How do I know if this is a starter motor problem in a 2004 Honda Accord?

Our 2004 Honda Accord (205Kmi.) starts fine on cold days, but let it run a while, then stop for fuel, groceries, etc. and it cranks very slowly and sometimes doesn’t start. Replaced the battery - still does the same thing. I think it’s a starter motor, but replacing that on this car is about $700 because of labor. Any suggestions on how to verify it’s the starter?

Have someone perform an amp draw test on the starter when the engine is hot and while cranking the engine over.

If the test shows the starter is drawing more amps when the engine is hot for the engine size, the starter is probably heat soaking from the engine heat causing the starter to turn slower.

This is especially true if it’s the original starter in the vehicle.


It also could be a corroded terminal at the battery or starter…not allowing the full flow of electricity to pass.

Battery connections are the first place to begin when you have a “No Crank” situation. Even
if you have a new battery, if the connections are loose, dirty or corroded, you will not be
allowing the full flow of current to pass thru the connections. The connection may be
enough to turn on the lights, but not enough for the huge flow that is needed to operate the
starter. This is where many people say that they know the battery is good….”because the
lights come on”. This is no more a battery test than licking a 9volt battery. It only tells you that there is electricity…not how many volts or the amperage that flows from the battery.
Jump starting may have wiggled the terminal just enough to allow the current to pass and start the engine, but tomorrow you have the same problem.

First remove the cables from the battery and use a wire brush to remove any corrosion and dirt from the battery posts and the cable terminals. There is a tool with a round wire brush for this purpose, found at any auto parts store for less than $10
Before connecting the cables, apply a coating of di-electric grease to the battery posts this will keep oxygen away from the connection so that it will not corrode as fast.

It is just as important that the other end of the cables also have a clean connection. Remove the positive cable from the battery again so that you do not short anything out. Follow both cables to their far ends, remove this connection and wire brush the connection and the cable terminal clean and retighten these connections.

If there was work done recently, there may have been an “engine to body” ground that was not installed following the work. These grounds normally run from the rear of the engine to the firewall and are uninsulated and most are a braided wire. If any of these are found unattached…reattach them.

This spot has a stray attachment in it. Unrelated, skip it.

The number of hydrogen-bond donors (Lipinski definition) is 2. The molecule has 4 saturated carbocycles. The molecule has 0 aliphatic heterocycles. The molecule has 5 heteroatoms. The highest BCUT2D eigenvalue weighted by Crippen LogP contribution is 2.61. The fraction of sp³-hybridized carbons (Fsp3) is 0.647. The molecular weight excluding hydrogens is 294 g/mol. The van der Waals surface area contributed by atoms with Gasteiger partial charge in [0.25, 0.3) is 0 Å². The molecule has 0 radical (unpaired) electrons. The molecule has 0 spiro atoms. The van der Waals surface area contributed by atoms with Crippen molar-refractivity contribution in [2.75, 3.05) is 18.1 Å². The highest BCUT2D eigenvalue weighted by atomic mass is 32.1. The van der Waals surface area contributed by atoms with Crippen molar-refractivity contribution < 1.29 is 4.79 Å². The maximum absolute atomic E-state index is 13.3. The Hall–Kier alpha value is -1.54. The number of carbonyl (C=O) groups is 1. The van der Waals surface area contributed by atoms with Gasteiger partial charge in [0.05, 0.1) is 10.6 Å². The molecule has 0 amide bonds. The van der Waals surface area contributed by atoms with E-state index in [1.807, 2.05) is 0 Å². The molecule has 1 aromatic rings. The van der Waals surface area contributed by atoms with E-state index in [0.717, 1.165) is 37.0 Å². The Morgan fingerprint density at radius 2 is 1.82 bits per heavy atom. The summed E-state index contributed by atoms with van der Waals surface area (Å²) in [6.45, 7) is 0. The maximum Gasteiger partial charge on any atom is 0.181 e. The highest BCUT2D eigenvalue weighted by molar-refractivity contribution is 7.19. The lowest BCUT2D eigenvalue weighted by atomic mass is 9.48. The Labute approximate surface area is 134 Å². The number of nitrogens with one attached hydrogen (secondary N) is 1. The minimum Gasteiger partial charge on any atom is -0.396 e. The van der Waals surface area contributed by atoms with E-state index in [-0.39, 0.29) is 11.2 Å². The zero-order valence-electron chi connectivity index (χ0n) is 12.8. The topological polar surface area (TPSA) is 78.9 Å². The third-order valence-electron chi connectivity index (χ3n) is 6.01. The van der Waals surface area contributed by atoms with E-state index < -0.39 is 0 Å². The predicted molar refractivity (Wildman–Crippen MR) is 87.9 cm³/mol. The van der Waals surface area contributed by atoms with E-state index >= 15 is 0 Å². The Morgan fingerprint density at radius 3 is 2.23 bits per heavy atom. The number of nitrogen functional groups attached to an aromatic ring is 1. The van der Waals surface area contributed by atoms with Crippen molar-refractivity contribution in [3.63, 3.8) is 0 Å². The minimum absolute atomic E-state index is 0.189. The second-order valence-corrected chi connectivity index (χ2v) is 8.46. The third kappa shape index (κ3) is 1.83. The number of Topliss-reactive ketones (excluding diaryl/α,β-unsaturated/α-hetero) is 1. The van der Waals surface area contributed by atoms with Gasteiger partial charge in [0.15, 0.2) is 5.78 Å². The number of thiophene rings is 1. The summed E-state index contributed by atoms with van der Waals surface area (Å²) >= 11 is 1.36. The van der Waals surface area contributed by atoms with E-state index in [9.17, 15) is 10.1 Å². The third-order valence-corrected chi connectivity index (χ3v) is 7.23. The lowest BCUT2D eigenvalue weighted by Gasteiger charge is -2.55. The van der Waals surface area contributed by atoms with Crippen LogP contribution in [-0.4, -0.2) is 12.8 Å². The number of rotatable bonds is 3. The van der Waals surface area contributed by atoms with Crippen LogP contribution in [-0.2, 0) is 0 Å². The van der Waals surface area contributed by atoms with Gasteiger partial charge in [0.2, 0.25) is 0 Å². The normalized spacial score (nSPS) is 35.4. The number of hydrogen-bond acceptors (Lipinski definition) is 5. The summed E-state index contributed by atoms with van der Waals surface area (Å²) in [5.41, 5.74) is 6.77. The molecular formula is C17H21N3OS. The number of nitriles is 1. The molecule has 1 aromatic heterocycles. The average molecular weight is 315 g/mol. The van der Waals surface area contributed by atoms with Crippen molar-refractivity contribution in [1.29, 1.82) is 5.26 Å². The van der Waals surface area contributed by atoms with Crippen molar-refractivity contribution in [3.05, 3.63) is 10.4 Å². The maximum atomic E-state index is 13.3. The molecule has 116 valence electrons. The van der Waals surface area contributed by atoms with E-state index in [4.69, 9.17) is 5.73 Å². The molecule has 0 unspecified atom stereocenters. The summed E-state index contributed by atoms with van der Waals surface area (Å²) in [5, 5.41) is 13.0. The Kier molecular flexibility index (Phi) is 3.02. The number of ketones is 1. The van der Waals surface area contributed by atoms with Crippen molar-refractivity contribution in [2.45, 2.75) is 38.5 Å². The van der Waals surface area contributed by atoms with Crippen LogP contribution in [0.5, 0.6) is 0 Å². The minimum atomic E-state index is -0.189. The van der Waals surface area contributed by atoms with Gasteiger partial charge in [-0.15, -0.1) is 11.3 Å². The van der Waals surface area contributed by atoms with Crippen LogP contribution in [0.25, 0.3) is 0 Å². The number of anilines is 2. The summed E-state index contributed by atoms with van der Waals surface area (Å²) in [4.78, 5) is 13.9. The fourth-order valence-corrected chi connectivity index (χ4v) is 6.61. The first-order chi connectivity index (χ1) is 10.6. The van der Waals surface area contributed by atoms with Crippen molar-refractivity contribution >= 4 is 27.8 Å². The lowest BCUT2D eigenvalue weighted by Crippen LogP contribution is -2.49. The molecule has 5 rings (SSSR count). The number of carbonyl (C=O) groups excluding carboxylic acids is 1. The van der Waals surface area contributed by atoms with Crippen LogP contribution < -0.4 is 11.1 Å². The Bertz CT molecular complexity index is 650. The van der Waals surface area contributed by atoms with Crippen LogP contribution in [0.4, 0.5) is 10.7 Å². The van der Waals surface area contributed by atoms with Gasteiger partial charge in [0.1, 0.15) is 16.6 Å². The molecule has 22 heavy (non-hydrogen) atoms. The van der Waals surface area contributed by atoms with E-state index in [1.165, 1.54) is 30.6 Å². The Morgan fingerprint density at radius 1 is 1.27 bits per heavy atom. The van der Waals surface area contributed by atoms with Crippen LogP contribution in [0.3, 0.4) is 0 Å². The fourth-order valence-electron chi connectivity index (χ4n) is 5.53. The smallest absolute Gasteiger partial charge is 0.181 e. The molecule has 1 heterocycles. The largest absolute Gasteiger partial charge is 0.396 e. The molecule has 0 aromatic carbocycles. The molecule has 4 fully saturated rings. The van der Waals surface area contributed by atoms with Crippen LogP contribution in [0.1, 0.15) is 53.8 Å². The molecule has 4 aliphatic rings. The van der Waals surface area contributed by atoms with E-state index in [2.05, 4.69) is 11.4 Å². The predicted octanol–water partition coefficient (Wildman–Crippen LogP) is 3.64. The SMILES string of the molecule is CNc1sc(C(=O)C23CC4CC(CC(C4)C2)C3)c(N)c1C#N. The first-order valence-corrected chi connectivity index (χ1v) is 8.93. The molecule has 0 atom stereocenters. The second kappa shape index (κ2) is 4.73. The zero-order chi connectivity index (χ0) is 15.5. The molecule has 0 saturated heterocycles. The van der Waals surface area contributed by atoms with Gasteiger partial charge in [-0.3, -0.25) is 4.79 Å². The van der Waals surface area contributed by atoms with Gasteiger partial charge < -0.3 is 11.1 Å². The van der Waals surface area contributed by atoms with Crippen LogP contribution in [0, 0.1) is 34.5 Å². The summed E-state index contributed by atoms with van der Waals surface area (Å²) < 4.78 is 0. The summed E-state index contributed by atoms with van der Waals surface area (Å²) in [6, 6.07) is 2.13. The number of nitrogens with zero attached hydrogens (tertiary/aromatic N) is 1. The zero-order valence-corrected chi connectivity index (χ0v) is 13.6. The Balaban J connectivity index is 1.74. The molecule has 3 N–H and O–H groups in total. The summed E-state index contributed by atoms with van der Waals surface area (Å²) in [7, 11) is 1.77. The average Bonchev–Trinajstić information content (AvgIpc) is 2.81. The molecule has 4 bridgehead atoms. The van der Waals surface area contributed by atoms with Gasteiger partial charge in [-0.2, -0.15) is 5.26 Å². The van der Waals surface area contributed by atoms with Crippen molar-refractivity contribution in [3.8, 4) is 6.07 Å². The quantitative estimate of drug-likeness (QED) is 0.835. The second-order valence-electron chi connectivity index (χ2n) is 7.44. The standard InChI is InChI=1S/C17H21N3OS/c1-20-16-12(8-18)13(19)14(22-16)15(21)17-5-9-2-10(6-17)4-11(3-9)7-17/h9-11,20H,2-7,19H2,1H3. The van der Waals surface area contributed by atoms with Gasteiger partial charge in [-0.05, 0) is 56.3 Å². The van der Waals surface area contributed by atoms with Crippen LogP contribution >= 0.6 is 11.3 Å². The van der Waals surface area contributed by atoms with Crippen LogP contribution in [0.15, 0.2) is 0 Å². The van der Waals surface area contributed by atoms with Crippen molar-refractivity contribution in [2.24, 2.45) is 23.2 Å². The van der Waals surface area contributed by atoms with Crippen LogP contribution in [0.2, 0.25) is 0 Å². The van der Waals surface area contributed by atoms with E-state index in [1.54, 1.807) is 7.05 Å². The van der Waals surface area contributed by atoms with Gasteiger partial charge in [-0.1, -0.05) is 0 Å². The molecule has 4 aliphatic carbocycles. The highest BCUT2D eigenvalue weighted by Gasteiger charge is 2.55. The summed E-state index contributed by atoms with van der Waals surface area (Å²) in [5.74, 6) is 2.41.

Remember….this is not a “Sherman Tank” don’t over tighten the connections.
Tight…tight………………too tight…broke!!!


The voltage at the starter motor terminals (between the terminal and the starter case) during attempted cranking, both should be 10.5 volts or higher on both. Make sure that’s the case before replacing the starter.

Edit: The symptoms are usually consistent with needing a new starter motor.

Your symptoms are consistent with a failing starter, dragging when hot as Tester described above. Easily tested and verified as good or bad if the repair shop has the car long enough to get the engine warm and then have the starter act up while they have test equipment hooked to the car.

$700 seems a little high but depending on labor costs where you are could be reasonable. Part of the intake manifold needs to be removed to replace your starter. I come up with $477 plus tax for a reman Denso starter installed.

I have had this problem on two different cars–a 1988 Taurus and a 1974 Chevrolet Monte Carlo. In both cases, the engine would crank just fine when the engine was cold, but cranked very slowly when hot. I had just had the starter replaced on the Taurus because the starter drive wouldn’t engage. It turned out that the new starter was defective. However, the Monte Carlo was a weak battery–it would crank the engine over easily when the engine was cold, but cranked very slowly with a hot engine.
Have the current draw checked on the starter. However, while your battery is new, it still may be defective. I bought a new battery that didn’t last a day.

Tester is…as usual…Correct. A corroded terminal is not affected by the engine temp… A failing Starter motor…IS. I wont get into all of that but. Of course make sure your batt terminals are clean greased n tight. The rest is up to the integrity of the Armature inside the starter motor…and if this issue is directly related to the temp of the engine/starter motor… You are proving out the issue right there.


On some cars there used to be heat shields to protect the starter motor from the exhaust manifold heat. Sometimes those heat shield would get in the way of some repair or the other and they’d be tossed, the tech not realizing what they are there for. I wonder if this vehicle is supposed to have a heat shield that protects the starter motor from the exhaust manifold?